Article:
From our very beginning we have considered research to be a key activity underpinning both our policy and our educational and activist work. We believe that research is necessary to provide sound evidence and background for the designing optimal policies. In our research we have often come across real-life stories that often contribute more to public debate than typical policy arguments.
Our research team specializes in studies of social and cultural aspects of digital technologies and legal mechanisms, which are the focus of our work. Since 2011 we have been conducting a series of research projects which investigate new circulations of content. Additional research supports our work centred on promoting open licensing and open policies.
Circulations of culture
In 2011, we conducted a survey study of unauthorized and informal content sharing practices, which we called informal cultural economies. The launch of the study coincided with the height of the ACTA debate in Poland in early 2012. The results of our study proved to be an important argument in the discussion on the shape and regulation of what is usually described in Poland as “piracy”. Our study provided evidence of its scale and of its coexistence with market-based, official circulations. Most importantly, it provided a different, less stigmatising description of these practices, seen as falling within an alternative, informal, non-market economy.
The research report “Circulations of Culture. On Social Distribution of Content”, written by Mirosław Filiciak, Justyna Hofmokl and Alek Tarkowski, is available in English, together with a mashup – a concise, online remix of the report. The report is also available on SSRN.
“Circulations of culture” was a study that focused on the perspective of end users of content who participate in informal circulations of culture. Such research focus immediately raises the question of intermediaries for these new circulations. The subject of the transformation of cultural institutions which intermediate cultural activities has been of interest to us for several years. “Secretly Cultural” was a qualitative study carried out in 2012, focusing on informal intermediaries. We conducted in-depth interviews with individuals sharing massive content libraries on file locker sites, running pirate game servers and translating films and TV series for the Polish audience. The main theme of the study is an investigation of the ambivalent role of these intermediaries – people who, from a legal perspective, are criminals, yet at the same time contribute greatly to popular culture, at a level that places them in direct competition with formal (public or private) institutions.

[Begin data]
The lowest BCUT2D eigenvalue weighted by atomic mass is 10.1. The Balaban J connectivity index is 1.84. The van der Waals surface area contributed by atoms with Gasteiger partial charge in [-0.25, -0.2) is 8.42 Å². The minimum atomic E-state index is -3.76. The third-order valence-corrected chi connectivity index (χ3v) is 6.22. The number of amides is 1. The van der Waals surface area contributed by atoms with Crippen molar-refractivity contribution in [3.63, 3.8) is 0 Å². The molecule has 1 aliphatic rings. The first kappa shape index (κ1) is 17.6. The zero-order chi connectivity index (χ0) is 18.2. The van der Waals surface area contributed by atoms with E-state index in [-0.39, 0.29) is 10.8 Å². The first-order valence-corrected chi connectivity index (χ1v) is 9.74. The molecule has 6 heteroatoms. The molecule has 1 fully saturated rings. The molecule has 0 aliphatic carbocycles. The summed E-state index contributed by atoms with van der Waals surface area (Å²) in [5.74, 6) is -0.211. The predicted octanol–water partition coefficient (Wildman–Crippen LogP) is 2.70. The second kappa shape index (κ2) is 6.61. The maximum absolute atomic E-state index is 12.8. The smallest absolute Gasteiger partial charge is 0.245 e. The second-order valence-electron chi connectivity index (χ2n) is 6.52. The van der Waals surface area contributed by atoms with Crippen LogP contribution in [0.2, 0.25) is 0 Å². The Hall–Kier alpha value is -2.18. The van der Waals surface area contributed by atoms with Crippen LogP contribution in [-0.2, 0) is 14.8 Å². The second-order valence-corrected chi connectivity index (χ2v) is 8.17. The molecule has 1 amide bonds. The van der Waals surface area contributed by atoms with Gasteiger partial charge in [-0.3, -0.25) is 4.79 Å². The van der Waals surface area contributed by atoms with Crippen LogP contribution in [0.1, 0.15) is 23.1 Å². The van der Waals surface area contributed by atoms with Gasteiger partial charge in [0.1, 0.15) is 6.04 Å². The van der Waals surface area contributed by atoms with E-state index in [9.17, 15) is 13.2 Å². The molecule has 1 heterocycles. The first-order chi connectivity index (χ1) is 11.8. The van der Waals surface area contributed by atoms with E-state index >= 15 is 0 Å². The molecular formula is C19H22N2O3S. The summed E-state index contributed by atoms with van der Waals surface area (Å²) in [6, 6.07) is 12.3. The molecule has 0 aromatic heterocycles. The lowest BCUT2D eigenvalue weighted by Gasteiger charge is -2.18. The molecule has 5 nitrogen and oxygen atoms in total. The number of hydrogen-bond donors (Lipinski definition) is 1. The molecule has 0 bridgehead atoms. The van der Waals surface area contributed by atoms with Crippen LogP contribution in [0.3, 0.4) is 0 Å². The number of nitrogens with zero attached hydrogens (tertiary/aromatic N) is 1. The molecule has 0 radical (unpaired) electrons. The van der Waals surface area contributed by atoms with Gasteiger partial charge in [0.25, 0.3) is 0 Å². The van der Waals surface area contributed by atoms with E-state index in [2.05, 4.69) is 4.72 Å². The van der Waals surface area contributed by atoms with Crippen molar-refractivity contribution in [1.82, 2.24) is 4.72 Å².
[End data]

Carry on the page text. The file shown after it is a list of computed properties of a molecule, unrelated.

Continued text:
The research report “Secretly Cultural. Circulations of culture from the perspective of the creators of networked nodes of content exchange”, written by Mirosław Filiciak, Michał Danielewicz, Anna Buchner and Katarzyna Zaniewska, is available in Polish.
Copyright Law in Transition
While our initial studies focused on practices, we felt that a better understanding of the norms and attitudes of end users is an important step in shaping modern regulation of circulations of culture. In the ongoing debate on copyright reform, the voice of users is muted. Thus the study “Copyright Law in Transition. Social norms and attitudes towards creating and distributing content”, carried out in 2012-2013 and comprising both a qualitative study (focus group interviews) and quantitative survey research.
The research report “Copyright Law in Transition”, written by Michał Danielewicz and Alek Tarkowski, will be published in February 2014.
“Technovolunteers” (Technospołecznicy) looks at the editors of local, independent news sites. Michał Danielewicz and Paweł Mazurek identified 13 towns in which such sites exist and interviewed their creators. Instead of looking at them from a perspective of citizen journalism, the study treats them mostly as innovative, leading users of communication technologies. In this regard, the “technovolunteers” have much in common with the “secretly cultural” intermediaries – only the former intermediate information flows.
The research report “Technospołecznicy”, written by Michał Danielewicz and Paweł Mazurek, is available in Polish.
“Free the Textbook” (Uwolnij podręcznik) is predominantly an information campaign raising awareness of open textbooks (the Polish government launched an open e-textbooks program in 2012). As part of this project, we conducted a small study of attitudes towards openness of educational content and ways in which key interest groups (teachers and parents) understand the idea of “open”. Research results were used to design campaign communication.
“Shadow Libraries: Poland” is a study of informal circulations of academic content among students. The survey study was conducted in 2013 as part of the international “Shadow Libraries” project, coordinated by Joe Karaganis at the University of Columbia.